Boris Johnson’s administration had no economic plan for a pandemic as coronavirus hit the U.K. in an “astonishing failure of governance,” a cross-party panel of lawmakers said.
Ministers failed to consider how to deal with the economic consequences of an outbreak, despite it being identified as a top risk “for years, the House of Commons Public Accounts Committee said in a report on Thursday.
“Pandemic planning is the bread and butter of government risk planning, but we learn it was treated solely as a health issue, with no planning for the economic impacts,” Committee Chairman Meg Hillier said in a statement. “This meant that the economic strategy was of necessity rushed and reactive.”
The Treasury didn’t immediately reply to a request for comment.
The report adds to a slew of criticism over the UK’s handling of the outbreak, including that it failed to get stocks of protective equipment to staff who needed it, went into lockdown too late, and had insufficient supplies of ventilators. Johnson has said there will be an inquiry into the epidemic, though no date has been set.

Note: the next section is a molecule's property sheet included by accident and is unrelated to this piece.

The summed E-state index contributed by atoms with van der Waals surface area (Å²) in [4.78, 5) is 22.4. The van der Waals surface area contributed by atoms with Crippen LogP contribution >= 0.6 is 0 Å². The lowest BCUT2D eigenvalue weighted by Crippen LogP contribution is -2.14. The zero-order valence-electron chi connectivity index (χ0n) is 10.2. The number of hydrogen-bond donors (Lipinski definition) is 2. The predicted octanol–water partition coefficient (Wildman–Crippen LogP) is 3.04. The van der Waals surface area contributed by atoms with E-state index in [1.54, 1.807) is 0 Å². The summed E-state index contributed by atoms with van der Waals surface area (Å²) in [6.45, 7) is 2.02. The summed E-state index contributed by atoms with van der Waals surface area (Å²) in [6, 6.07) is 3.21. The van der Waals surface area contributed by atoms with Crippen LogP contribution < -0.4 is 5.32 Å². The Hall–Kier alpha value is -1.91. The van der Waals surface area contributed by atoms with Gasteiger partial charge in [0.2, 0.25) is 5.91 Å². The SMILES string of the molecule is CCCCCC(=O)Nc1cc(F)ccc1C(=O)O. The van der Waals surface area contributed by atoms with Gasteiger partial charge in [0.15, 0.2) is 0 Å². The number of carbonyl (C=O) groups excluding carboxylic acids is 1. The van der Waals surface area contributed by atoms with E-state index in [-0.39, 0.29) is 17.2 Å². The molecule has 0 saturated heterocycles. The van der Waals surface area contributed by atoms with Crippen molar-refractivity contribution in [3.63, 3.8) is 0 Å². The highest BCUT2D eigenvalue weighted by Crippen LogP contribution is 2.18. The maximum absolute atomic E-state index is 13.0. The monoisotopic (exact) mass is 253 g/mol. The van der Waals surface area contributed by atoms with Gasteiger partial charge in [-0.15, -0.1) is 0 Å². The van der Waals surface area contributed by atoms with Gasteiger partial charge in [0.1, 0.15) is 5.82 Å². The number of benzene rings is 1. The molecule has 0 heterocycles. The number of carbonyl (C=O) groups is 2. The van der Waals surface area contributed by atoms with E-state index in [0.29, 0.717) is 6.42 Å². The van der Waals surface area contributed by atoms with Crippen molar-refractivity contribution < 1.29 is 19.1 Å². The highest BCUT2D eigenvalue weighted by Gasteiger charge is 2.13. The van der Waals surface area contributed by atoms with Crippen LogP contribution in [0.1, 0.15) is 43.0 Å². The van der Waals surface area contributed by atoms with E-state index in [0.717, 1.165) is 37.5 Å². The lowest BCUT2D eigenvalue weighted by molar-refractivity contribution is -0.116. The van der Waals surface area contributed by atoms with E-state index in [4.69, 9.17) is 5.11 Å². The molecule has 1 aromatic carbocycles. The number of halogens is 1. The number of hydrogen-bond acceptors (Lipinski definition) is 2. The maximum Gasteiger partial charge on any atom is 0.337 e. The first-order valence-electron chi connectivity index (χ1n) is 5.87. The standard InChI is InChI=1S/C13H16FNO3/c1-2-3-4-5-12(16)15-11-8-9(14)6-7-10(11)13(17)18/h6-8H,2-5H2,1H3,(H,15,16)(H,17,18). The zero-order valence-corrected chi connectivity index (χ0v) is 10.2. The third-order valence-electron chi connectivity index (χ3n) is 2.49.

The panel said the Treasury waited until mid-March – just days before the government shuttered businesses nationwide – to devise the economic support programs it then rolled out. It also criticized a failure to plan how schools and pupils would be supported in the event of closures.
Hillier said a lack of planning meant the Treasury’s initial reaction was to deploy “a one-size fits alll response that’s leaving people -- and whole sectors of the economy -- behind.”
A second panel of Parliamentarians urged Chancellor of the Exchequer Rishi Sunak to reconsider his decision to “draw a line under the unprecedented financial assistance he has extended to 12 million workers. The Treasury Committee said more than a million people hadn’t qualified for help from the chancellor’s support programs.
“Despite stating that he will not pick winners and losers when it comes to sectors and businesses that need support, the chancellor has done this when it comes to households and individuals,” Treasury Committee Chairman Mel Stride said. The government “cannot just turn its back on those who are suffering.”
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